The “Go In Peace” series of small works, done during 1997, is a kind of small, intimate demonstration by Pinchas Zinovich to call “Go In Peace” appears in each of the works, surrounded by a bubble, like in the comics. It is the nucleus around which the works are built. Despite the fact that the series was born as a response to a particular event in the Israeli political culture (the episode of the appointment of the legal advisor to the government), the series should not be seen as a political essay, a challenge, a posttest poster or a criticism; rather, these are scribbling of personal thoughts, a picture of a human situation.
“Go In Peace”, a statement in the form of an imperative, is not expressed in a negative sense of exorcism, but as a description of an aspiration for change, as an admission that the way things are demands as a change. The expression appears not so much as a curse but as a wish, a wish for peace, the heart’s desire of every one of us.
‘Go In peace” is also the point of departure of the personal journey, and the work is an illustration of a route of wandering, a kind of personal Odyssey, which often becomes a via dolorosa. At times it is a children’s game, a “surfing” or movement through a landscape, a rambling among the tree’s branches, a strolling about “inside the head”. Some of the paths are visible, even marked: arrows serve as signs for the participant in the journey. Some of them are hidden, inside mazes, among masses and lines that are frequently menacing, enclosing lines, stumbling blocks.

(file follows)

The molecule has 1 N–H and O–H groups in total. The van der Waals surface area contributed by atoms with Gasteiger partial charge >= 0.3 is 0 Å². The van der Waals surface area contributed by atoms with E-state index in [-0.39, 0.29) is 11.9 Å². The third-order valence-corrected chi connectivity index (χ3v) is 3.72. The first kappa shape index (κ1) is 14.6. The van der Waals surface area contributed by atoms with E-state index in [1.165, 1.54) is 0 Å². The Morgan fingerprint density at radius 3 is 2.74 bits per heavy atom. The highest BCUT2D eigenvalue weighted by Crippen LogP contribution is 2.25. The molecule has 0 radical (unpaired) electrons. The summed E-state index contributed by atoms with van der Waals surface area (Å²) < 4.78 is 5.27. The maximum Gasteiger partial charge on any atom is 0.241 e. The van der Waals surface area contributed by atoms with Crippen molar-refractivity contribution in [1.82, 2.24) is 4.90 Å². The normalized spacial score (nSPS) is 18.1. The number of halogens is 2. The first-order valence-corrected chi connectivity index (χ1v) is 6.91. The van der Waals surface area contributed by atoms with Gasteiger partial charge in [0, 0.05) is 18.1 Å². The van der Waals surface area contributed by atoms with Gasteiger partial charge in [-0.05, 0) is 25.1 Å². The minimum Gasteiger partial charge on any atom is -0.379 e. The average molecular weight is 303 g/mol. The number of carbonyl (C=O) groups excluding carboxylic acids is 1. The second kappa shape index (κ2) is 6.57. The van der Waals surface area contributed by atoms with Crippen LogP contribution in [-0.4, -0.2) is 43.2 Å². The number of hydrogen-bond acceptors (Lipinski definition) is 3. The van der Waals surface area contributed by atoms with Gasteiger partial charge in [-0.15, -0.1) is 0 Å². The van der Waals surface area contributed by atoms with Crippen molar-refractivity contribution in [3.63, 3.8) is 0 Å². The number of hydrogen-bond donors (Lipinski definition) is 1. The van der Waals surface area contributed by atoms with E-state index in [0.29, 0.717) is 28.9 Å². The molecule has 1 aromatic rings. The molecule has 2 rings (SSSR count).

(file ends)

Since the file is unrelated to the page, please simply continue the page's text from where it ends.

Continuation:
In this journey the wanderer passes images that at first glance look familiar, and some can even be identifies: a magnifying-glass, a head, a bird, body organs. But the identification is misleading. The hatching blurs the meaning of the image. Indeed, the abstract images look more concrete, and hence more menacing. The expression “Go In Peace” passes through the journey like an Ariadne’s thread, leading through the maze. The way becomes blurred and at the same time clear, winding among organic images and strip of landscape, penetrating inwards, revealing itself to the eye once more, and then being hidden once behind a branch or a stain. Although the paths are marked, the viewer remains imprisoned inside the pages, a metaphor for an existential state, of quest and wandering, with no exit, but with a declared goal: peace.
In many of the works the emphasis is not on the center of the page, the focus of the power, as against the peripheries that remain bare. The manner of the work, the laying of the water colors directly on the paper, with no preliminary sketching, resembles the process of the painting in oil. The watercolors become more material, and the brushstrokes more spontaneous. The coloring looks broken, not pure, “dirty”, very similar to the color scale of the artist’s oil painting, but a contrast to the airy atmosphere of watercolors.
The rich coloring and the texture of the colors create a mixed sense of mystery and magic beside menace and enclosure. The compulsive work creates an imaginary energy field around the verbal expression, and as-it-were threatens to invade the protected special space of the statement. In most of the works the brushstrokes creates rhythm, a movement, which is accompanied by a sense of almost –eruption. The works are charged with a stormy spirit that is halted, blocked, stopped; the artist attempts to expose and suppress the storm, and the outcome is a compulsive occurrence in the face of a dread of the empty space.
The translation from page to page (the artist has numbered the pages) determines the sequence of the journey, in which the expression “Go In Peace” is the guiding thread. But we remain imprisoned inside the page, inside the series, wandering without any solution. A contemporary Odyssey.